In recent years, Hispanics have accounted for more of the U.S. population growth than any other race or ethnicity, and they’re having a huge effect on the country’s housing market. According to a new report from the Hispanic Wealth Project, the Hispanic share of homeownership increased last year, making it the only demographic to have increased its rate of homeownership for the past three consecutive years.
The State of Hispanic Homeownership Report found that in 2017, the rate of homeownership among Hispanics was 46.2 percent, up from 46 percent in 2016 and the highest point since 2011’s 46.9 percent. There were nearly 7.5 million homes with Hispanic owners in 2017, an increase of 167,000 from 2016.
“While the overall increase in homeownership for the country is a welcome reversal of a long-term negative trend, it is not yet clear what drove those gains,” the study said. “However, it is clear that Hispanics have been crucial to the nation’s homeownership gains in this century.”
While the Hispanic share of homeownership increases, the Hispanic Wealth Project report found that this growth could be hampered for several reasons. Affordability remains a large concern for the demographic, with 56 percent saying they think it would be difficult to obtain a mortgage, compared to 41 percent of the general U.S. population.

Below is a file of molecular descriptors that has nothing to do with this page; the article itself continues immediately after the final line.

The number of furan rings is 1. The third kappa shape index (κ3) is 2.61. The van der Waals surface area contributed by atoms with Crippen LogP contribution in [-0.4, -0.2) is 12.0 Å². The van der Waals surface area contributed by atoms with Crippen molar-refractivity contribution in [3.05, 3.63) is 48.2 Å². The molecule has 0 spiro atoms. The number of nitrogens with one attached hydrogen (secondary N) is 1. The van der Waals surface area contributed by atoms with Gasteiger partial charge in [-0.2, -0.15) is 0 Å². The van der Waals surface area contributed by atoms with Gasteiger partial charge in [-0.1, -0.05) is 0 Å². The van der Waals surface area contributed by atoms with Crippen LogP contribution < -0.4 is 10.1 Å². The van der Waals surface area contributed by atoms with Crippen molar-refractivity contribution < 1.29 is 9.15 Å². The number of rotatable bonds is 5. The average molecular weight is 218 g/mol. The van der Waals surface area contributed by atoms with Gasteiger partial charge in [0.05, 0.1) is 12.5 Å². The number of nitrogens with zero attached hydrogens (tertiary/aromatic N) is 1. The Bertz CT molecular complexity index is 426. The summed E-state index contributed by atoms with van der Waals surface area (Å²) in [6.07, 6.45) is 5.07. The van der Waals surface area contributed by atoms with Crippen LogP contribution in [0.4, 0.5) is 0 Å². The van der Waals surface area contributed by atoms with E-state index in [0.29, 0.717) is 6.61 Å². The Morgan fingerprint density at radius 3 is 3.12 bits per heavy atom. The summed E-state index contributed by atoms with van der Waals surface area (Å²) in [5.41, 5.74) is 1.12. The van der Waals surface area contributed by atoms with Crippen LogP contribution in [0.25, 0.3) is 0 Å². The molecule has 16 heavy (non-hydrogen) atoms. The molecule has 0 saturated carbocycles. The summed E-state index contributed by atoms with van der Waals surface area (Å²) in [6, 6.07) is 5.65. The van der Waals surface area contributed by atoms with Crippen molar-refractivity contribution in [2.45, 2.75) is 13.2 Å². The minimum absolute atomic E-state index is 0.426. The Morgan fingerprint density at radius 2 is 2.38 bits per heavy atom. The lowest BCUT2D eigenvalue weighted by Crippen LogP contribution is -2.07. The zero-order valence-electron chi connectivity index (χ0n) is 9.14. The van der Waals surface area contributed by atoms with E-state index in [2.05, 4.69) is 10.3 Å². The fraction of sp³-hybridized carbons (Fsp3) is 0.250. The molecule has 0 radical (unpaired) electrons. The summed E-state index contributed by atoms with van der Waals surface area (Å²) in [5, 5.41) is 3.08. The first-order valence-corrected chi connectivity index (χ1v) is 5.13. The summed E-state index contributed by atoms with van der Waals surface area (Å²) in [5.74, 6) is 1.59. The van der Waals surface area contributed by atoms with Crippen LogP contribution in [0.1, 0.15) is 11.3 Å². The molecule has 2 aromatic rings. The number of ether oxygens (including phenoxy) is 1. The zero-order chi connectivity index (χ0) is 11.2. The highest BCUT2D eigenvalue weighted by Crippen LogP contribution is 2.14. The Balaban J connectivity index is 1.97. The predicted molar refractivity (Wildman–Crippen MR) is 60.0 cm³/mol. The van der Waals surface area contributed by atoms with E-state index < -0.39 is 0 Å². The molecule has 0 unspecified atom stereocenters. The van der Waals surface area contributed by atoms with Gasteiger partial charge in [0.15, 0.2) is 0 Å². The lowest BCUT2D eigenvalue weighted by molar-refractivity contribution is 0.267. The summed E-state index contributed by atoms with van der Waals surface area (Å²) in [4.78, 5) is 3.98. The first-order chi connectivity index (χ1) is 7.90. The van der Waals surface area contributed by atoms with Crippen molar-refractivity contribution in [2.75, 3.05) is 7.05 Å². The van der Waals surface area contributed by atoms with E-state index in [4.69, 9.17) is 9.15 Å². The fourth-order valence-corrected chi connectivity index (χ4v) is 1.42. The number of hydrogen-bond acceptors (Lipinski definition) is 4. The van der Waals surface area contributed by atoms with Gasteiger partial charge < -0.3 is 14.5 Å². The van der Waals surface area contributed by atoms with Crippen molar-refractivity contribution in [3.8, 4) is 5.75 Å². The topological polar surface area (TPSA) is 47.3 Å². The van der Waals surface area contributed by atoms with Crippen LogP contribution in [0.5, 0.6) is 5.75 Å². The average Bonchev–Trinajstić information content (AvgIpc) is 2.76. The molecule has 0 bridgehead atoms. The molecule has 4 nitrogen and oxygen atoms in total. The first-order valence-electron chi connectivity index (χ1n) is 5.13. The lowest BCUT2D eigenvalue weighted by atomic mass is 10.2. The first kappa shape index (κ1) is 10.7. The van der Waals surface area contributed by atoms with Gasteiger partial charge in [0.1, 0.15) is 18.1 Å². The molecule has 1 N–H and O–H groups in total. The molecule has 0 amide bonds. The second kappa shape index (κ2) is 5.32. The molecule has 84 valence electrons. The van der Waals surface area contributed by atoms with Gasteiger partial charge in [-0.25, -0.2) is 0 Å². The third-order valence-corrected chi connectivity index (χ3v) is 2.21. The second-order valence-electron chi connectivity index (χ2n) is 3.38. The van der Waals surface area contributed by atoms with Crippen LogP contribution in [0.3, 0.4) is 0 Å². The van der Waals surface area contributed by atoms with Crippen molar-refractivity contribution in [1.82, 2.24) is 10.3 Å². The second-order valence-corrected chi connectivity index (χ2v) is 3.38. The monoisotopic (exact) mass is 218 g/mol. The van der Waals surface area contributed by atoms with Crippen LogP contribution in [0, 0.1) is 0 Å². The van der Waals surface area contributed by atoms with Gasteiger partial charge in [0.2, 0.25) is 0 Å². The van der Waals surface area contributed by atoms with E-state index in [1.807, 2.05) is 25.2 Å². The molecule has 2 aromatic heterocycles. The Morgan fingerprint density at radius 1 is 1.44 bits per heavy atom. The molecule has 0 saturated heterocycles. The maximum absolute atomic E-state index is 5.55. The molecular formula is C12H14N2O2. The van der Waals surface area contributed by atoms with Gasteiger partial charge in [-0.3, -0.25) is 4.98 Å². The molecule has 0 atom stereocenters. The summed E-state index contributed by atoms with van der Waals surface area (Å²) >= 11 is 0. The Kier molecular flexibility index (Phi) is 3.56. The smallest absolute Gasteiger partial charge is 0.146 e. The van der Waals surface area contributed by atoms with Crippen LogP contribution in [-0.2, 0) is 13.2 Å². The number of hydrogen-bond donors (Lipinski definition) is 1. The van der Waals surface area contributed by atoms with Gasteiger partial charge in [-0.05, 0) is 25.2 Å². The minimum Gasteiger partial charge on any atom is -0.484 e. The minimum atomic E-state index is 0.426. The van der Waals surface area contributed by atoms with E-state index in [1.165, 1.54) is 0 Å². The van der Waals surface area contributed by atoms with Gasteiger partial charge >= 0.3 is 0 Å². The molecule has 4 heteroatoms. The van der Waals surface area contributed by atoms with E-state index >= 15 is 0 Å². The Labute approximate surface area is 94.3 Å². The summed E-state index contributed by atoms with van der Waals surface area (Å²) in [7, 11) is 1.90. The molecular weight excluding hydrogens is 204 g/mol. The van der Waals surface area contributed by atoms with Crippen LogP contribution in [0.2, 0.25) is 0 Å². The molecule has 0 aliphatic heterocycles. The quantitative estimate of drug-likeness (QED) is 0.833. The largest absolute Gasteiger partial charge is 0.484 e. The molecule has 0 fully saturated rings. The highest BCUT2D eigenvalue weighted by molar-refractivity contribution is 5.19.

The reasons cited include:
- 32 percent say they have an insufficient credit score or history.
- 28 percent say they can’t afford a down payment.
- 23 percent say their incomes are insufficient for monthly payments.
Those difficulties, combined with an affordability crisis in U.S. housing — as well as natural disasters that struck states heavily populated by Hispanics last year — may continue to impact homeownership for the demographic.
While Hispanic homeownership was especially impacted by the Great Recession, the rate is now within 3.5 percent of pre-recession levels, signaling that the demographic will continue to buy more homes in the future.
“The Hispanic segment’s influence on U.S. homeownership gains is based on the long-term impact of their combined workforce, economic and aspirational contributions, which are expected to continue to drive homeownership for the foreseeable future,” the study’s authors said.